Planning commission seeks to step up zoning regulations
LISBON –The village planning commission wants to tighten up the zoning regulations so the village will have a say when it comes to the location of drug rehabilitation halfway houses and similar residential treatment facilities.
During this week’s Village Council meeting, Councilman Ryan Berg announced a public hearing will be held 6 p.m. April 10 on a planning commission request that the areas of town zoned R-3 (residential/multi-family) be rezoned to R-2 (residential/conditional use).
Under the multi-family designation, the zoning board would have no say on what is located within that area if the application meets all requirements, and this would include halfway houses. Berg said a conditional use designation would require any application in the area be subject to zoning board approval.
Berg said the planning commission wants to change the designation because of the growth of drug rehabilitation facilities due to the increased amounts of federal and state money being allocated for this purpose. The board is not necessarily opposed to such facilities, but wants some control over where they should be located within a residential area.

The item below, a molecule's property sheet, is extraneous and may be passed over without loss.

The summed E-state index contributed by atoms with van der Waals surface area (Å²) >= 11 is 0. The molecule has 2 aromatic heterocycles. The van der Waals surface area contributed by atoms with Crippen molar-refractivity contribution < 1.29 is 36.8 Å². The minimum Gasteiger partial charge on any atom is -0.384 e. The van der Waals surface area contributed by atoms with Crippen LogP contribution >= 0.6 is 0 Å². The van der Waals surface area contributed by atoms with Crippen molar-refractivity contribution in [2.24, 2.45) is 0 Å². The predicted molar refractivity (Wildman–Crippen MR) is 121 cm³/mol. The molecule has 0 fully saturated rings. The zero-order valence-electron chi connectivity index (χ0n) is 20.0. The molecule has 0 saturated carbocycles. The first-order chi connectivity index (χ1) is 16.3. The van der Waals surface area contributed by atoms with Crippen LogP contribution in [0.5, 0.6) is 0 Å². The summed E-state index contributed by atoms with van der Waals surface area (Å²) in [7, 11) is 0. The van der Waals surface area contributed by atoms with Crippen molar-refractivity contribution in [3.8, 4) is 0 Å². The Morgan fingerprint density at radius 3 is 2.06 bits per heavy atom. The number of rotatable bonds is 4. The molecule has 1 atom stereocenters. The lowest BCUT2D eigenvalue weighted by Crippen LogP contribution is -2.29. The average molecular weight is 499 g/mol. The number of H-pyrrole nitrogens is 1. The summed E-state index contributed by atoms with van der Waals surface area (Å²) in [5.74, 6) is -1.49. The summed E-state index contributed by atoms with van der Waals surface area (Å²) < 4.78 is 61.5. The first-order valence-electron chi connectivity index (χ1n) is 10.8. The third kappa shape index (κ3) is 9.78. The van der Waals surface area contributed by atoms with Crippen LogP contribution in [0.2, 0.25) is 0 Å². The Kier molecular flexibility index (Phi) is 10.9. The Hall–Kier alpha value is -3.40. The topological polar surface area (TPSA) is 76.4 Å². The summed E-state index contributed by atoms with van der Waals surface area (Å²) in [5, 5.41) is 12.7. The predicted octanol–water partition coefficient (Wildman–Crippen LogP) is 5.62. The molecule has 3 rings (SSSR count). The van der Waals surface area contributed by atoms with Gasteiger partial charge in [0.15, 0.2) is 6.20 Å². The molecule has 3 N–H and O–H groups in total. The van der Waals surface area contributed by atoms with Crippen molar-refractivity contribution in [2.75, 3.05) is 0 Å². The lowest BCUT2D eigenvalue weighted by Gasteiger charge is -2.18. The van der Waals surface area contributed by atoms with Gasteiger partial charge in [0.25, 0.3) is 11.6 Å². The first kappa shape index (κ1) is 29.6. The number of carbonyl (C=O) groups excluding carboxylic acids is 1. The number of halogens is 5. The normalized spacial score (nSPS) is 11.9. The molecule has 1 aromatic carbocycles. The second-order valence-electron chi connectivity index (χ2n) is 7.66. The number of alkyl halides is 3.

“We just want a say in where they should go,” and a zoning change would allow them to do that, he said.
Under village rules, the planning commission must formally request council approve the zoning change. Council will then have to hold a public hearing of its own before acting on the request.
In other action, council discussed whether to add two seasonal employees to help with mowing, freeing up street and cemetery employees up to perform other work. Fiscal Officer Tracey Wonner, who also serves as council clerk, said it would cost the village about $14,000 if they hired the two people for $10 an hour to work 520 hours each between May and August.
Councilman Jerry Cox liked the idea, but he wondered if it might not be cheaper to contract with a private mowing service. Wonner said the cost was about $20,000 the last time she obtained quotes from a private mowing service, but that included mowing all village property.
Cox spent 10 years in the landscaping business, and he suggested the village do some of the mowing itself and hire out the rest to save money. He knows people with lawn services and will seek quotes from them to mow the easiest portions of village property.
Council also agreed to contract with EverBrite, Inc., of North Jackson to again provide street sweeping services at a cost of $2,080 for two eight-hour days. The village began contracting with EverBrite last year rather than continue to spend money to repair its street sweeper vehicle.